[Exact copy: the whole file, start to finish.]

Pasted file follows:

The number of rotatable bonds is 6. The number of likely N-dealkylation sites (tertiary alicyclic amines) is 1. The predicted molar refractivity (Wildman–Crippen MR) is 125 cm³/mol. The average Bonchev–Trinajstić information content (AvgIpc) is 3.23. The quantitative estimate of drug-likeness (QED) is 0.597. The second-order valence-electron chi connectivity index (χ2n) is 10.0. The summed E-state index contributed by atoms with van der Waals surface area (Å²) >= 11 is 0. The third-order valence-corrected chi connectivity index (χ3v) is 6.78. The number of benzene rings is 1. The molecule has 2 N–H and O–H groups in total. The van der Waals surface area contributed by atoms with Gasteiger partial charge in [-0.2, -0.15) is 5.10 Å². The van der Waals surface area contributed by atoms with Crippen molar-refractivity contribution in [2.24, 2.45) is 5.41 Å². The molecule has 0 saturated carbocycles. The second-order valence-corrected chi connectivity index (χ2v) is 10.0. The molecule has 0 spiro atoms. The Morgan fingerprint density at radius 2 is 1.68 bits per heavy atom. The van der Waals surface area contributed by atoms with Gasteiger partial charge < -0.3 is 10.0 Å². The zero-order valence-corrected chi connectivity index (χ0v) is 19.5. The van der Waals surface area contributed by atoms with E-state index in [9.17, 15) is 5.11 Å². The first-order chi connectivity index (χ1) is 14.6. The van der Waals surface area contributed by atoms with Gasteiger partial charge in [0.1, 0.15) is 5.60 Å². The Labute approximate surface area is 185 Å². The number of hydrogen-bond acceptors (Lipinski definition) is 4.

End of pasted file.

The number of rotatable bonds is 6. The number of likely N-dealkylation sites (tertiary alicyclic amines) is 1. The predicted molar refractivity (Wildman–Crippen MR) is 125 cm³/mol. The average Bonchev–Trinajstić information content (AvgIpc) is 3.23. The quantitative estimate of drug-likeness (QED) is 0.597. The second-order valence-electron chi connectivity index (χ2n) is 10.0. The summed E-state index contributed by atoms with van der Waals surface area (Å²) >= 11 is 0. The third-order valence-corrected chi connectivity index (χ3v) is 6.78. The number of benzene rings is 1. The molecule has 2 N–H and O–H groups in total. The van der Waals surface area contributed by atoms with Gasteiger partial charge in [-0.2, -0.15) is 5.10 Å². The van der Waals surface area contributed by atoms with Crippen molar-refractivity contribution in [2.24, 2.45) is 5.41 Å². The molecule has 0 saturated carbocycles. The second-order valence-corrected chi connectivity index (χ2v) is 10.0. The molecule has 0 spiro atoms. The Morgan fingerprint density at radius 2 is 1.68 bits per heavy atom. The van der Waals surface area contributed by atoms with Gasteiger partial charge < -0.3 is 10.0 Å². The zero-order valence-corrected chi connectivity index (χ0v) is 19.5. The van der Waals surface area contributed by atoms with E-state index in [9.17, 15) is 5.11 Å². The first-order chi connectivity index (χ1) is 14.6. The van der Waals surface area contributed by atoms with Gasteiger partial charge in [0.1, 0.15) is 5.60 Å². The Labute approximate surface area is 185 Å². The number of hydrogen-bond acceptors (Lipinski definition) is 4.